High Protein Intake May Not Prevent Heart Failure

Although high-protein diets have become popular, they may not be the optimal dietary strategy in preventing heart failure (HF), according to results of a new study.

To assess HF risk in the context of protein intake, the researchers conducted the Kuopio Ischaemic Heart Disease Risk Factor Study, which included 2441 men aged 42 to 60 years at baseline in 1984 to 1989.


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For their analysis, the researchers assessed 4-day dietary records and estimated HF risk via Cox proportional hazard ratios.

Over a mean 22.2-year follow-up period, 334 incident HF events occurred. Analysis indicated that higher total protein intake was marginally associated with a higher risk of HF.

“The associations between specific types and sources of protein with incident HF were consistent with this overall finding, although not all associations reached statistical significance,” the researchers wrote.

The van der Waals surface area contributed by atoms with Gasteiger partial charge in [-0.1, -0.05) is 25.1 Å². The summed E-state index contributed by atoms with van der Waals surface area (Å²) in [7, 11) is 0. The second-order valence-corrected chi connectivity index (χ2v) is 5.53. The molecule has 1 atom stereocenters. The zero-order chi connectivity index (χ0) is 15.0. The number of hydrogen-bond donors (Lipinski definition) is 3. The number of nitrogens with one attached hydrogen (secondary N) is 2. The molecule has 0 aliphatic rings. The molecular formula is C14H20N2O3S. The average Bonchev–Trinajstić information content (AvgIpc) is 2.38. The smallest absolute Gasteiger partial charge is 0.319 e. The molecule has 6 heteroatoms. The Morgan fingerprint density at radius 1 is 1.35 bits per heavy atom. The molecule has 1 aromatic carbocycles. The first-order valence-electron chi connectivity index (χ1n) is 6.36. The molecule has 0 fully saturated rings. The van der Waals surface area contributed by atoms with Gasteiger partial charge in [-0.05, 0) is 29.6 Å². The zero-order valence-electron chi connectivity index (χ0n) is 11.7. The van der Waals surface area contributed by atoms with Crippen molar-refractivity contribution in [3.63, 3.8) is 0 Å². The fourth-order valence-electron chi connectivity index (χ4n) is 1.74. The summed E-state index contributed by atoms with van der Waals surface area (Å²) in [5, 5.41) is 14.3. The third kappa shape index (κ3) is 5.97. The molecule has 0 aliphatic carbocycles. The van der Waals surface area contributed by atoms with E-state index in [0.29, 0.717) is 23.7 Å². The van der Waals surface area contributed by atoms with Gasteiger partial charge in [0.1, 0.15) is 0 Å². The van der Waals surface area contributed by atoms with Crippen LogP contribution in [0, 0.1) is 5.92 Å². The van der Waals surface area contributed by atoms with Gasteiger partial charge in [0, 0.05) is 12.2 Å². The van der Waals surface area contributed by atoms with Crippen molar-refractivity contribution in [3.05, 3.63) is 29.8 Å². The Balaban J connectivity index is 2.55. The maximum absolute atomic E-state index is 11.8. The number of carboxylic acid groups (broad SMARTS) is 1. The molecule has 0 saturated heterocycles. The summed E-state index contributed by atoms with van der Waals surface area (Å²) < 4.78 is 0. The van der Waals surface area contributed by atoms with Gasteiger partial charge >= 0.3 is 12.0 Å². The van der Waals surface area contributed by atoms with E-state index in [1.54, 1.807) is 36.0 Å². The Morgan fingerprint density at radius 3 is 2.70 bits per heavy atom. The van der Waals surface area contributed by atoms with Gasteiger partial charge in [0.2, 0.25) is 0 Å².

“Our results suggest that higher protein intake may be associated with a higher risk of HF in middle-aged and older men. Further studies in diverse study populations are needed to elucidate the role of protein intake in the pathogenesis of HF.”

—Amanda Balbi


Virtanen HEK, Voutilainen S, Koskinen TT, Mursu J, Tuomainen TP, Virtanen JK. Intake of different dietary proteins and risk of heart failure in men: The Kuopio ischaemic heart disease risk factor study. 2018;11:e004531.



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